Scenes From a Dryer Fire

As reported in a recent Topical Fire Report Series:
From 2008 to 2010 Fire departments reported annual average property loss due to Clothes dryer fires at 35 million dollars.
The Hows and Whys of a Clothes Dryer Fire
A clothes dryer works by forcing hot air through a turning drum. Wet clothes placed in the drum are then dried by moving hot air. It is possible for a full load of wet clothes to contain as much as one and a half gallons of water. Lint, consisting mostly of small fibers from the clothes and debris in or on the clothes, is created from the clothes as the clothes tumble in the drum. While much of the lint is trapped by the dryer’s filter, lint is also carried through the vent system along with moist air. Lint is a highly combustible material that can accumulate both in the dryer and in the dryer vent. Accumulated lint leads to reduced airflow and can pose a potential fire hazard.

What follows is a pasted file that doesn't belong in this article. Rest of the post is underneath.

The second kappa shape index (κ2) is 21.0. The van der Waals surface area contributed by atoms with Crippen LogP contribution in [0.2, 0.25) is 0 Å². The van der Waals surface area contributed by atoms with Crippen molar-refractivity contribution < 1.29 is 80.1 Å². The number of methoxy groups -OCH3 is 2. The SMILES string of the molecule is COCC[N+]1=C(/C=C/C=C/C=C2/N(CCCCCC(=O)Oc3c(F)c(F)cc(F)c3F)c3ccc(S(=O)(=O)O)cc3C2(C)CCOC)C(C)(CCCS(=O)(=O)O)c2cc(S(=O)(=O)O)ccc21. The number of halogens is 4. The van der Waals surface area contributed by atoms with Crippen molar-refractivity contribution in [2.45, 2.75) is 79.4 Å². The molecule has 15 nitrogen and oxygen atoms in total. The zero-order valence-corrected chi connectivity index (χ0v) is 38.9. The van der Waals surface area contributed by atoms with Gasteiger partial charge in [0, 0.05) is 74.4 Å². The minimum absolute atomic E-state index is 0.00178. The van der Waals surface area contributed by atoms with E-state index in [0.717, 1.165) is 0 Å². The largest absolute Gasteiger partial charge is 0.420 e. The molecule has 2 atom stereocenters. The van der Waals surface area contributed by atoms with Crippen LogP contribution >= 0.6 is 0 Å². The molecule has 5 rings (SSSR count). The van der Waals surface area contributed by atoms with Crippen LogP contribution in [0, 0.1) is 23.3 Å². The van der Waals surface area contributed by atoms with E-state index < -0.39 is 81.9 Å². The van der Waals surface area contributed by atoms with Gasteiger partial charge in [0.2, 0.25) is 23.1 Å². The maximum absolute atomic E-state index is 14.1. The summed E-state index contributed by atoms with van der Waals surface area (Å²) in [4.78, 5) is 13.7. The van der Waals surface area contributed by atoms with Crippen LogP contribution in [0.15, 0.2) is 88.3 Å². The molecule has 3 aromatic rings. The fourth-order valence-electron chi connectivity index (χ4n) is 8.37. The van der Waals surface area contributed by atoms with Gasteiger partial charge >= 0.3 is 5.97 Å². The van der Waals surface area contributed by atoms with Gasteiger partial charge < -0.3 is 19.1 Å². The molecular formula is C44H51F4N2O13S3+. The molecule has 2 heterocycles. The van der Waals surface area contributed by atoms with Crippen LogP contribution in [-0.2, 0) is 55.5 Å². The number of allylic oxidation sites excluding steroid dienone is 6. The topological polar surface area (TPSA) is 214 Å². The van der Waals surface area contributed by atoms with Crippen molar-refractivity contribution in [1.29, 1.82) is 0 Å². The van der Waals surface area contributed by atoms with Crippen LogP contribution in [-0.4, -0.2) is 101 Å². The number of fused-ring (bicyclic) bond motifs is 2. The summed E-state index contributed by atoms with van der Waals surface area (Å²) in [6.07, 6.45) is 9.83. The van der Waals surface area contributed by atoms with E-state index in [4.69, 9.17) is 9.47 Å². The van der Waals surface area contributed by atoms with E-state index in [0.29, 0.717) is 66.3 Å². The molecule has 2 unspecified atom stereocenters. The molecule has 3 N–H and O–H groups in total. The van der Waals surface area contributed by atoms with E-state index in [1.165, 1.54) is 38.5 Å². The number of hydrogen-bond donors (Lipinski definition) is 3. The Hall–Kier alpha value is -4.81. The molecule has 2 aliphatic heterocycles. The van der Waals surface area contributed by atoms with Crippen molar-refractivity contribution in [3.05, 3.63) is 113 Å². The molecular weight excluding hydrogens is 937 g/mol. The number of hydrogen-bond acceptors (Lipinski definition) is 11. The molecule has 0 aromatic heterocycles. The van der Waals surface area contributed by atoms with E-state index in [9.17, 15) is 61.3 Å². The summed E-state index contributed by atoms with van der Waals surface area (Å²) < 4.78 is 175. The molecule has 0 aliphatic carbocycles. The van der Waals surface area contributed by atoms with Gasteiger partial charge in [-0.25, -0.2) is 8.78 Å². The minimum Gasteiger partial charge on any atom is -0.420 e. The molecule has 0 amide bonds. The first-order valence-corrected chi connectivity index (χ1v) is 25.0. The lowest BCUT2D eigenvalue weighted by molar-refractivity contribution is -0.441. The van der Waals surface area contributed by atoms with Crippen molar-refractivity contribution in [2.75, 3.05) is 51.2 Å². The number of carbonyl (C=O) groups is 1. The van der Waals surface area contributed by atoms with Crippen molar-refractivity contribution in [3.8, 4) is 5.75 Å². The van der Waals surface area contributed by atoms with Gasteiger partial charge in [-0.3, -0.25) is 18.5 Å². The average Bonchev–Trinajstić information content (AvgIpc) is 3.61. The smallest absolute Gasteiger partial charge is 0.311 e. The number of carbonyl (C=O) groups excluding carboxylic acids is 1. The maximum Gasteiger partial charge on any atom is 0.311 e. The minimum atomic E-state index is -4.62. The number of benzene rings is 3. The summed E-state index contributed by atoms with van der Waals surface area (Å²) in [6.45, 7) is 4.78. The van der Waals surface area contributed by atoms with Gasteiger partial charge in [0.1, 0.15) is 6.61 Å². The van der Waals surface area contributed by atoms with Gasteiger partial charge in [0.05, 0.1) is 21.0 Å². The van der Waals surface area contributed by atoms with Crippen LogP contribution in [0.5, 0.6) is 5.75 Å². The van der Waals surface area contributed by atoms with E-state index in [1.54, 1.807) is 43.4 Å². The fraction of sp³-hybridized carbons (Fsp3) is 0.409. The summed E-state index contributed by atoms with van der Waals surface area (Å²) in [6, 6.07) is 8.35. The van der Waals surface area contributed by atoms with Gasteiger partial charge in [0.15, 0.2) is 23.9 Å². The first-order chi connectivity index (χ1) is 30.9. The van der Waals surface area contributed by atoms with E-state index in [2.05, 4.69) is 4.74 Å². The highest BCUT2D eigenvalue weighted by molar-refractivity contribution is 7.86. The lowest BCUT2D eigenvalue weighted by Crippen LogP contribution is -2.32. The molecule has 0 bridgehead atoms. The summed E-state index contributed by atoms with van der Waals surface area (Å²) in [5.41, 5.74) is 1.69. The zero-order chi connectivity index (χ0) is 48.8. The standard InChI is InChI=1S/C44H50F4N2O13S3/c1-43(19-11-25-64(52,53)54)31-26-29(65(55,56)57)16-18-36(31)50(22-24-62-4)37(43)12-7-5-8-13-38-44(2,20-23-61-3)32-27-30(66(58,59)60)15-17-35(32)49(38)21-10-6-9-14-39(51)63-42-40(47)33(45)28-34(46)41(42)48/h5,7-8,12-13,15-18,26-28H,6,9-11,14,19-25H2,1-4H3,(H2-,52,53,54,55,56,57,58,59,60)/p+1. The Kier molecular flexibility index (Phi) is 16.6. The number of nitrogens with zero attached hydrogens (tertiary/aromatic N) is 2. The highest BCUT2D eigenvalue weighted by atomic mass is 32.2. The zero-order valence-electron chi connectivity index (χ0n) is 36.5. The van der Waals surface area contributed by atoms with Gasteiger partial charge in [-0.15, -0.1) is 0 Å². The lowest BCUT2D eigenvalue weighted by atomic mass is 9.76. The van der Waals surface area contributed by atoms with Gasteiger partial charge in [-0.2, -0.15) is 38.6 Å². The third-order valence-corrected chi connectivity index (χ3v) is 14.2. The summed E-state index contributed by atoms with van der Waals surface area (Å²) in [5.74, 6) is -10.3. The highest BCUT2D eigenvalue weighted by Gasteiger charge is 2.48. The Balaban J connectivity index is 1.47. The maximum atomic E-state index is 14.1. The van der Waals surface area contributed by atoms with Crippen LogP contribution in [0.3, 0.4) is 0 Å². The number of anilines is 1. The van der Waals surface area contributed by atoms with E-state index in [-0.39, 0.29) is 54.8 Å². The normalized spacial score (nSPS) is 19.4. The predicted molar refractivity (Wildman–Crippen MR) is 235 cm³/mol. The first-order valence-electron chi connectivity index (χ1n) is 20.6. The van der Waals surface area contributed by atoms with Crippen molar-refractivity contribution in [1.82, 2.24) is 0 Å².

In addition to the accumulation of lint, blockage in dryer exhaust vents also can occur from the nests of small birds or other animals or from damages to the venting system itself. A compromised vent will not exhaust properly to the outside. As a result, overheating may occur and a fire may ensue.*

Johnny invited me to this walk through; it was my first dryer fire. He has been to so many fire scenes (unfortunately) that he just got down to the business at hand; packing out, testing and cleaning: electronics restoration. I stumbled around in a shock and awe state, first hit by the emotional impact from all the personal belongings strewn amongst the fire and water damage; then at what had been the visibly violent blast that raged from the laundry area, and finally the realization that the extent and most of the restoration required was a result of extinguishing the fire. In this case, a picture is more than a thousand words.

To know more about dryer fire prevention and lint, check out The Good, the Bad, the Lint!

*As reported in the Topical Fire Report Series Volume 13, Issue 7/August 2012
U.S. Department of Homeland Security • U.S. Fire Administration National Fire Data Center • Emmitsburg, Maryland 21727
www.usfa.fema.govjstatisticsj

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